BREXIT: I’m not angry, I’m just disappointed.
Independence Day? More like Apocalypse Now.
When I woke up to over 10 texts and 17 Facebook notifications, my stomach dropped. I had gone to bed the night before content, genuinely believing that Britain would not leave the European Union.
I thought that the advantages of Europe, propagated by our Prime Minister, by leading economists, and by the majority of MPs (185 Conservatives and 218 Labour) in support of the Remain campaign would clearly be seen as important. I evidently had a lot more faith in the British people.
For 52% of people, victory is theirs. Yet for 48% of us, it is as if Britain has leapt off a cliff without looking what lies beneath. It could be gentle, placid water which we could eventually enter. Or it could be jagged rocks ready to crush us at the nearest opportunity. Currently we are stuck in limbo. The pound has plummeted to levels not seen since 1985 and billions have been shorn off the stock market, but we do not know if this is a temporary or a long term change. It is, however, a decision that shouldn’t have been taken in the first place.
The resignation of David Cameron this morning has just led to more uncertainty. In three months, we will have a new Prime Minister, one whom we will not have voted for. As soon as it was announced that Brexit had won, people began to ask questions, unsure of what this meant for the future of our country.
What happens to European students studying in the UK? In 2015-16, students from the European Union made up 16% of the student body at Cambridge. How will our friends be affected? Will Scotland hold another referendum in the near future since they remained? Will the calls by Sinn Fein calling for increased Irish independence in light of this decision be heard? The political scene for the upcoming year will undoubtedly be volatile, perhaps destructively so.
I am not angry, just incredibly disappointed. The numbers have spoken, and one cannot argue with democracy without entering a dangerous debate about whether we should detract from the role of the people, something which any supporter of a liberal democracy cannot abide. But I am disappointed with the older generation for failing to acknowledge the importance of the European Union to the younger generation. Only 24% of young people aged 18-24 voted to leave, compared with a huge 58% of those 65 years and above.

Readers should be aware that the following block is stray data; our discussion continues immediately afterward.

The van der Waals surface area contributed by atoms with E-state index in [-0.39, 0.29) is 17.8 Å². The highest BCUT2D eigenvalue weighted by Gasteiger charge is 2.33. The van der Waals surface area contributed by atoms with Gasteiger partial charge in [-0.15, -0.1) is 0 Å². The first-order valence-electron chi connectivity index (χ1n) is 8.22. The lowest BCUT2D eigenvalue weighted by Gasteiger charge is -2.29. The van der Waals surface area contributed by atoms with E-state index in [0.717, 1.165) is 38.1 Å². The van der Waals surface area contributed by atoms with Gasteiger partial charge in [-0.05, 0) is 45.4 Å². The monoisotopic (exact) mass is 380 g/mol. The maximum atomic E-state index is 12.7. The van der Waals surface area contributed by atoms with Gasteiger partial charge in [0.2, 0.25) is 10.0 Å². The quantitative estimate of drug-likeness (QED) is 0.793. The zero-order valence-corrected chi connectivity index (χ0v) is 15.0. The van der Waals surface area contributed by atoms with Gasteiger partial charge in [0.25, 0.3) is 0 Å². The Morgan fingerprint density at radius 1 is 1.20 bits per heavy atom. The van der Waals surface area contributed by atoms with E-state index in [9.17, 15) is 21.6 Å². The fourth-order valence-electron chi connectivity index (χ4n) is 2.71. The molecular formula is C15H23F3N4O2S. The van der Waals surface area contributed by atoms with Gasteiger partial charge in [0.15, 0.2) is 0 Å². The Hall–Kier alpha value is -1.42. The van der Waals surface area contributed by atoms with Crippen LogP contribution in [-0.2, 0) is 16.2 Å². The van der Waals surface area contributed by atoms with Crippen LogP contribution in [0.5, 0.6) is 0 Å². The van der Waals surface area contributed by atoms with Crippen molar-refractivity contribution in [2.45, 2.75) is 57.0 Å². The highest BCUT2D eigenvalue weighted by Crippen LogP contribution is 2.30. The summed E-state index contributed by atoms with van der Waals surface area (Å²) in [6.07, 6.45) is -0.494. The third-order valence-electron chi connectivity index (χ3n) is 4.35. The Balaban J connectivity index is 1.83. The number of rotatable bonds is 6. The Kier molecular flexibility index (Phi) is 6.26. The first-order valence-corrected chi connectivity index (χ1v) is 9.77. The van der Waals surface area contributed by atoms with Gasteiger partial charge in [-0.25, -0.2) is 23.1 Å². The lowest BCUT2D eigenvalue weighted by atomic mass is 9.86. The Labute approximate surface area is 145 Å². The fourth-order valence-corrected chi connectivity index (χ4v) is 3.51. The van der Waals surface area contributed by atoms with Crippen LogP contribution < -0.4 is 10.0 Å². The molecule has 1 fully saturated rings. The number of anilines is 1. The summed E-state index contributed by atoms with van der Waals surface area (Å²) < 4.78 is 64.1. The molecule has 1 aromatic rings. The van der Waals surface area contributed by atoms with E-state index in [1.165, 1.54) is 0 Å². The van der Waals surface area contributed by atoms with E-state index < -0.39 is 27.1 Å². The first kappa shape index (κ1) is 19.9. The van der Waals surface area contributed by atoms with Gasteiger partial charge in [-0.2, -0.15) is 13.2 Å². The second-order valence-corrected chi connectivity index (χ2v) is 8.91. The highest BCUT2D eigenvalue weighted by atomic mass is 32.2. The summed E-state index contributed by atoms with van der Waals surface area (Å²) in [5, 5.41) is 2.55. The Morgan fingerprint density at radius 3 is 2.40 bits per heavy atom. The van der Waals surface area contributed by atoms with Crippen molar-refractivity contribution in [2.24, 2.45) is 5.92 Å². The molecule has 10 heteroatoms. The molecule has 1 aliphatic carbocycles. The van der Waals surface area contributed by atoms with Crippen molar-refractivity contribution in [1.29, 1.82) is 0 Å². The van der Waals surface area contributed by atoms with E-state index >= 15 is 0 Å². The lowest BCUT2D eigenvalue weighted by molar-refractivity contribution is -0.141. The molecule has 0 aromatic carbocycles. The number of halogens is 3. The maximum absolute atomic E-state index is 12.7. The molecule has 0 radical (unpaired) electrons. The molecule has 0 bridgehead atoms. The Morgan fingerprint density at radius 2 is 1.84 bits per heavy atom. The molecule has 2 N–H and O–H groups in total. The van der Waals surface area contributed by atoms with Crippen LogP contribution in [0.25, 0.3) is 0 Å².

I am disappointed that those who were above the age of 16 were not allowed to vote. In the Scottish Referendum, according to an ICM survey, 75% of 16 and 17 year olds voted, compared with 54% of 18-24 year olds and 72% of 25-34 year olds. The fact that it is the people who will have to live with the consequences of the referendum not getting a say in it (despite previous evidence proving that they are actively engaged in politics) disgusts me.
I am disappointed at the voter turnout. It was the highest voter turnout since 1992, but it was just not high enough. 30% of people ignored their democratic right, remained apathetic about a decision that will clearly affect each and every one of us, and ignored the history of the British voter and the lengths people fought to in order to exercise their vote.
I am disappointed that my little sister will not be able to experience the same freedom of movement across Europe that I did in my teenage years. The ability to hop on a cheap flight, experience different cultures, learn about their history without the constraints had an indelible impact upon my character. Some of my earliest childhood memories include summers in a caravan in France, some of my most recent fond memories include travelling on a coach around Europe with a group of people I had never met, drinking my first beer in Berlin and trying vodka in Poland. The fact that they will be denied this freedom of movement, and the fact that we do not know to what extent this will be denied, saddens me.
Yet I am most disappointed with the fact that this decision was entrusted to an angered and embittered population. The promise of an EU referendum was not a heroic fight in the pursuit of democracy – it was a pandering technique to gain more popularity and scrape a victory in the 2015 General Election. Cameron is most clearly facing the consequences. Resignations, uncertainty about the future of politics, economic turmoil – the weight of all this will fall on his shoulders and will most certainly tarnish his image in the history books of the future.
Europe, you’ve been fantastic. I am sorry it has come to this.